Wontok appoints Bruce Carney as Head of Product


Leading cyber security provider Wontok is pleased to announce the appointment of industry veteran Bruce Carney as Head of Product.

Mr Carney, who was formerly Principal Product Manager, Ecosystem Platform at Atlassian, was selected for his extensive expertise and global experience.

“We’re delighted to welcome Bruce on board our growing team. As Head of Product at Wontok, he’ll bring a unique global perspective, having lived, worked and delivered solutions in all major global regions across a range of tech areas,” Bruce Perry, Wontok chief operating officer, said.

Mr Carney, who started out as a Research Engineer at the University of Newcastle, has over three decades’ experience in the tech industry. His career includes senior roles at major technology companies including Nokia, Telstra and Atlassian across the UK, US and Australia.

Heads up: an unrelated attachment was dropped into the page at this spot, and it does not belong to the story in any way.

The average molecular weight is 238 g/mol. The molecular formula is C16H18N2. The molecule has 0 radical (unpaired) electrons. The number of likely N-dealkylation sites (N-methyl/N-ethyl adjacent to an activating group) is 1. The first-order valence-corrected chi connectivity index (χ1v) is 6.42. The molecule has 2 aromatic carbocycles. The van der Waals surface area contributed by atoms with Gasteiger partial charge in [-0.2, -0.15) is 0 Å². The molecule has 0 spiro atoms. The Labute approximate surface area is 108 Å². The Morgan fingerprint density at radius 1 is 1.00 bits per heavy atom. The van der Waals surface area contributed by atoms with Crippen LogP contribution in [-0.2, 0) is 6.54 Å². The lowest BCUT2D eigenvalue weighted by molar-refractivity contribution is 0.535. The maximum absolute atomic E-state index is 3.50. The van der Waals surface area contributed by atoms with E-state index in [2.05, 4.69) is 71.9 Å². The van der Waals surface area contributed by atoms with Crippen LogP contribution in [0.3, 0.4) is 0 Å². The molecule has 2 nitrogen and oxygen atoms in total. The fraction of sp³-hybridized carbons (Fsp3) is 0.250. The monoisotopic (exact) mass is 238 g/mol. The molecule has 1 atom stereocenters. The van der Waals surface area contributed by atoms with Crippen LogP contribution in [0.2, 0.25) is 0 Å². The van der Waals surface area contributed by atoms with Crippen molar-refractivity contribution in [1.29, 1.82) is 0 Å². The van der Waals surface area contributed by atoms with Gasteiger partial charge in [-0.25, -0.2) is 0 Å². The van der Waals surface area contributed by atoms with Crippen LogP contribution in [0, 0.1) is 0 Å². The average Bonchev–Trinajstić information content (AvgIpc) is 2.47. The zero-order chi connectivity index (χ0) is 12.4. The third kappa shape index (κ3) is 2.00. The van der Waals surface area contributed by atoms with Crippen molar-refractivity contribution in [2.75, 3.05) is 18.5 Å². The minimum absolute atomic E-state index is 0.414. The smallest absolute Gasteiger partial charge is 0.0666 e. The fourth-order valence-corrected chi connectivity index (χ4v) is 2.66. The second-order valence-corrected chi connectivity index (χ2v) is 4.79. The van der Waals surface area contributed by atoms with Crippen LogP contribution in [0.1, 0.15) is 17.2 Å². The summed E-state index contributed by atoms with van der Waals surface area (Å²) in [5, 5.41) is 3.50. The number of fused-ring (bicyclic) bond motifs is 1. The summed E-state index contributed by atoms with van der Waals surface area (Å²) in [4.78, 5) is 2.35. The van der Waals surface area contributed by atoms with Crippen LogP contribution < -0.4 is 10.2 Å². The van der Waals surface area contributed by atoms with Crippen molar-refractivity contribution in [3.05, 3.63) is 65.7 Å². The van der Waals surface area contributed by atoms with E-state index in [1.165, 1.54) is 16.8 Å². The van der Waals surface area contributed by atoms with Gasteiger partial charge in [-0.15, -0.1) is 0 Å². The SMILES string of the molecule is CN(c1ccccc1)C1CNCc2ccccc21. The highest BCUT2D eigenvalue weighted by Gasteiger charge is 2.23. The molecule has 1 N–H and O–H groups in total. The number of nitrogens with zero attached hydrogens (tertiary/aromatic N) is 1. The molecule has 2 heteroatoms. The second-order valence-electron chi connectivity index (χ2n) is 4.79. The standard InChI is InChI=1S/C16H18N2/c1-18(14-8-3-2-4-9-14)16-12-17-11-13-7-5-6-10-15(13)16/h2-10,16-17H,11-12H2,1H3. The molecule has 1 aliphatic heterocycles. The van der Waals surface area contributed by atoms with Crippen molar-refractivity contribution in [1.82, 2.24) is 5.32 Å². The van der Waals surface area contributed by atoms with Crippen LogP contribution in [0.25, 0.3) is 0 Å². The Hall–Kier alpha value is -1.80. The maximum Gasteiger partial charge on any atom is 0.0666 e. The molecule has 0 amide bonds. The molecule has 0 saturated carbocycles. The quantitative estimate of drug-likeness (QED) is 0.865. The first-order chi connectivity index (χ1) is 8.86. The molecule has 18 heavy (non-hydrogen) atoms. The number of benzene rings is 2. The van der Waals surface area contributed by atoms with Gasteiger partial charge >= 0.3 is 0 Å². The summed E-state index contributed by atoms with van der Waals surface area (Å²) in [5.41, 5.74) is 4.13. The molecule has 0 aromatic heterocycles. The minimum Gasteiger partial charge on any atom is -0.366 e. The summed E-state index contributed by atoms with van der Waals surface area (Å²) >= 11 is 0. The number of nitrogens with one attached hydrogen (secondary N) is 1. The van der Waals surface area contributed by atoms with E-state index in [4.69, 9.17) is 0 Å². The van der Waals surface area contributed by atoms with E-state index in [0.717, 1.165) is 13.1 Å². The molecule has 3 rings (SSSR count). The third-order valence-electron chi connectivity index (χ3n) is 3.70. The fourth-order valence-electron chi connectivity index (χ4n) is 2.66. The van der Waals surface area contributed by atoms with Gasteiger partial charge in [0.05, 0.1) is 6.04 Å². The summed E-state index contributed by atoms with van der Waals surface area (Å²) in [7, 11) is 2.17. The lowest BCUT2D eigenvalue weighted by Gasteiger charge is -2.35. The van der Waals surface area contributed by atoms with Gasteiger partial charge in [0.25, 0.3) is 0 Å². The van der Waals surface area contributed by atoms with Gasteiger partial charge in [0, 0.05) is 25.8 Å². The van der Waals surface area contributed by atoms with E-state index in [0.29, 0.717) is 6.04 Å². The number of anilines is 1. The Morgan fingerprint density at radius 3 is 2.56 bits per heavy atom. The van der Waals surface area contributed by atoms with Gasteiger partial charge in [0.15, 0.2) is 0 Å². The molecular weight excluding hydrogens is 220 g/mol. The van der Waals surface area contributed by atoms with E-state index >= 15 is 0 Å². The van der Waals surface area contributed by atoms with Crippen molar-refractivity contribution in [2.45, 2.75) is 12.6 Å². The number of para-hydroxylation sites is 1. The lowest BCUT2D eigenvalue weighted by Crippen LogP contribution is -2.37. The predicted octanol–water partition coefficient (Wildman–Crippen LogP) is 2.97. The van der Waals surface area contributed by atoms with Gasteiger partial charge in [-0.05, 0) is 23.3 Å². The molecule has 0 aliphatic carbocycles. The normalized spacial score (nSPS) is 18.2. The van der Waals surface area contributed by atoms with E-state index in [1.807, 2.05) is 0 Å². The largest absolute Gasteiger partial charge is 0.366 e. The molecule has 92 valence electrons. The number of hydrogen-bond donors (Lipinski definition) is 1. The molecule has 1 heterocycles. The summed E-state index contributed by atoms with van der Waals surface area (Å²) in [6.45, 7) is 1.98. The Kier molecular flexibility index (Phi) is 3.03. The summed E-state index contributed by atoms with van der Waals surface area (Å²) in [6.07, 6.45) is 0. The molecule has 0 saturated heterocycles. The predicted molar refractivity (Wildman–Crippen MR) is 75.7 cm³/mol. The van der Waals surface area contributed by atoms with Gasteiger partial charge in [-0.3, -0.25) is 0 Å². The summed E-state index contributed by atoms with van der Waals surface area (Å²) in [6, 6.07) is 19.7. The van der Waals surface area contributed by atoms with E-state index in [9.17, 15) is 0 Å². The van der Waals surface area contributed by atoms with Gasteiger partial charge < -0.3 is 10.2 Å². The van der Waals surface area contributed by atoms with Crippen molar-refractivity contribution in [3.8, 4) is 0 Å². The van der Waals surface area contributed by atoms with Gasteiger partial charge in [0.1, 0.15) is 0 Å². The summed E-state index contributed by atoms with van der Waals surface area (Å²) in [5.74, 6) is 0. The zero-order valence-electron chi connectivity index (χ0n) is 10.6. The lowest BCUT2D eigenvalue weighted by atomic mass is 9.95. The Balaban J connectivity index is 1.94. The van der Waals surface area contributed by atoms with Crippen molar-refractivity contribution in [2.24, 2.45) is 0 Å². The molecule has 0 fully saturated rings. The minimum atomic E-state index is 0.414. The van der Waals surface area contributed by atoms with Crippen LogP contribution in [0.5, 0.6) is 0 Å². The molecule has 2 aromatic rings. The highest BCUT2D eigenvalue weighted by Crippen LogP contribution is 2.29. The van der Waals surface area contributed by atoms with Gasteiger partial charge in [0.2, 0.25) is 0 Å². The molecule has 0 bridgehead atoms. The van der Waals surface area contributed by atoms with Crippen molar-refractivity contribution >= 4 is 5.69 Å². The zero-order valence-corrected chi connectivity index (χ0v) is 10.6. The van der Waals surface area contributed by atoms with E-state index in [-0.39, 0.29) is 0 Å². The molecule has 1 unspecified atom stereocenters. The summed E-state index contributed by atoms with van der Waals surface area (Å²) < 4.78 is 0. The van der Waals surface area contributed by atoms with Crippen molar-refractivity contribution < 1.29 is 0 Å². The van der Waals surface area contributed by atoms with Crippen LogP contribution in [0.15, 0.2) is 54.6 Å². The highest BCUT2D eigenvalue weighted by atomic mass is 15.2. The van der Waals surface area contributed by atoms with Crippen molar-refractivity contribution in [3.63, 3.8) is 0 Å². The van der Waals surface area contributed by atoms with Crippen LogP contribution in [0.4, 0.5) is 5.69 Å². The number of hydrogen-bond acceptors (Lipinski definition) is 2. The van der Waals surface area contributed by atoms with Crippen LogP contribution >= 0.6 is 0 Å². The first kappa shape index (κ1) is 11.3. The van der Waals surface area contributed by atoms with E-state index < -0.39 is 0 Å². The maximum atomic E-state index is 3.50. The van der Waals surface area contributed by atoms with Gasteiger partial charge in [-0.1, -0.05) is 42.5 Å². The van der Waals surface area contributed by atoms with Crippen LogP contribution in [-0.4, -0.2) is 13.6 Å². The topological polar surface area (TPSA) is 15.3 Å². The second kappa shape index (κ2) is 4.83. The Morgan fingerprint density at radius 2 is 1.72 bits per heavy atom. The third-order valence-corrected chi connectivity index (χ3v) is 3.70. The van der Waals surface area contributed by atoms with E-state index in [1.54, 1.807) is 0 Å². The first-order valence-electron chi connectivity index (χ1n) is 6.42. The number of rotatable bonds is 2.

“I’m thrilled to be joining Wontok at a very exciting time for the company and the industry. Data security is of paramount importance as we move to Internet 4.0 and the ‘Big Data Bang’, with businesses across the world facing critical cybercrime threats and attacks. I look forward to bringing Wontok to more organisations as we continue the battle for a more secure internet while protecting customers,” Mr Carney said.

Mr Carney is also an advisory member for SaaS Childcare Management developer Kinder m8. He established the first registered Code Club in NSW, where he volunteers to teach 9-11-year-old children the beauty of programming. There are now over 2000 Code Clubs in Australia.

He holds a BE (Hons) in Electrical and Electronics Engineering from the University of Newcastle.

He joins Wontok at a time when many countries are battling the rising tide of cyber threats.

According to a July 2018 PwC report, 45 per cent of Australian organisations experienced customer fraud over the last 24 months.

The Australian Federal Police says identity crime as a whole – physical and electronic – continues to be a key enabler of serious and organised crime, which costs Australia around $15 billion annually.